I didn’t mean to start taking notes during the keynote speech at the Northeastern Minnesota Book Awards when they were held last week in Duluth, but I couldn’t help it. When a speaker quotes Johnny Cash: “Talent is God-given; style comes from our limitations,” and starts talking about writing, well, it’s hard not to . . . start writing in every open space on the back of the program.
But I also need to let you know that there was pie at this event; five kinds of free pie provided by the Rustic Inn up the North Shore of Lake Superior. I wrote my notes under the sugar-rush influence of a raspberry cream variety, so keep that in mind as you read this.
The speaker was Kevin Kling, noted playwright, speaker, author and storyteller who I am ashamed to say, I’d never heard of before. But hey, I live in Duluth. That’s my excuse and I’m sticking to it. Kling is almost as cool; he hails from Minneapolis. He talked a lot about why people write and how the process helps people deal with emotions, tensions and physical difficulties.
Kling’s physical differences are more apparent than most. Although he was born with a short left arm that has no wrist or thumb, audience members couldn’t help but notice it because it’s the only arm he can use. His right arm (which he used to depend on) was rendered pretty much inoperable by a motorcycle accident over a decade ago.
Despite a shorter than usual appendage with which to make his point, Kling made his point clear, even to the sugar-impaired. He told us a condensed story about his accident and used it to illustrate how, when he tells a story, it doesn’t control him anymore. “By the telling and the asking, we know we’re not alone.” Kling was in therapy after the accident and described how retelling the story of his accident so that he didn’t crash lessened the hold the experience had on him. By rewriting it in his mind, he took away its power.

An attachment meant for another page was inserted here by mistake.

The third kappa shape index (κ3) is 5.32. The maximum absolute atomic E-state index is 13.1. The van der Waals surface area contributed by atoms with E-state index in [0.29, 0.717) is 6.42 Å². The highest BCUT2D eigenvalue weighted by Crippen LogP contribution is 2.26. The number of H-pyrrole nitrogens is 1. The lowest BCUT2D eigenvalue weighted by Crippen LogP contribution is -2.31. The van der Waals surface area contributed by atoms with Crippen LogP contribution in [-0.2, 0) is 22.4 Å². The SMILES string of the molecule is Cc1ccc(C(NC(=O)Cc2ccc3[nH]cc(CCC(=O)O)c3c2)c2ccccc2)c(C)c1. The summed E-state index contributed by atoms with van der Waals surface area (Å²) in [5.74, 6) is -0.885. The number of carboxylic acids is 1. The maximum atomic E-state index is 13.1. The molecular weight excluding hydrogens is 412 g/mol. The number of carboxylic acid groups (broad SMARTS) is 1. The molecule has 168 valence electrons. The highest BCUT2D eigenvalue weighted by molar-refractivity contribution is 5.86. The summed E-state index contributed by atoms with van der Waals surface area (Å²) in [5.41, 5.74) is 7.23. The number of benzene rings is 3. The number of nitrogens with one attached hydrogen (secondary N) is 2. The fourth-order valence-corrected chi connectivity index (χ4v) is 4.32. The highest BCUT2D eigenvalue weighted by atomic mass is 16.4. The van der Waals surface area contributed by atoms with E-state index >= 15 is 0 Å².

Other notes I scribbled include: stories are tension – things that need to be worked out. And, “God loves stories so much; he created people so there would be an endless supply.” (Love that quote!) And Kling discussed how stories “round off the rough edges of torment and desire.” Now, as an eco-mystic romance writer, I know a bit about desire and torment. I lived with it for the 17 years it took to write my first novel, and I’m living through it now while writing the sequel (which I hope will take me less than two years). I suspect the thing that kept me going that long on the original (other than to eventually prove I could finish it) was to work out the feelings that inspired it. Did all that writing help? Yes, I think so. The feelings aren’t locked inside me anymore. They are loose upon the world, for better or worse.
By the way, my novel was not up for consideration in the competition, since it was set on Isle Royale, which is technically an island in Michigan (not Northeastern MN), and it was published in 2011. The stories under consideration for this ceremony were published in 2012. I attended the event to just to enjoy hob-knobbing with bookish folks in hopes it would help me stay inspired.
My first novel did not have a happy ending for the human protagonists. I’m a sucker for a happy ending, so I’m working to find them one in the sequel – so that some of their desire and torment can be lessened; and in doing so, lessen mine.
But right now, I’m desiring more of that pie. . . .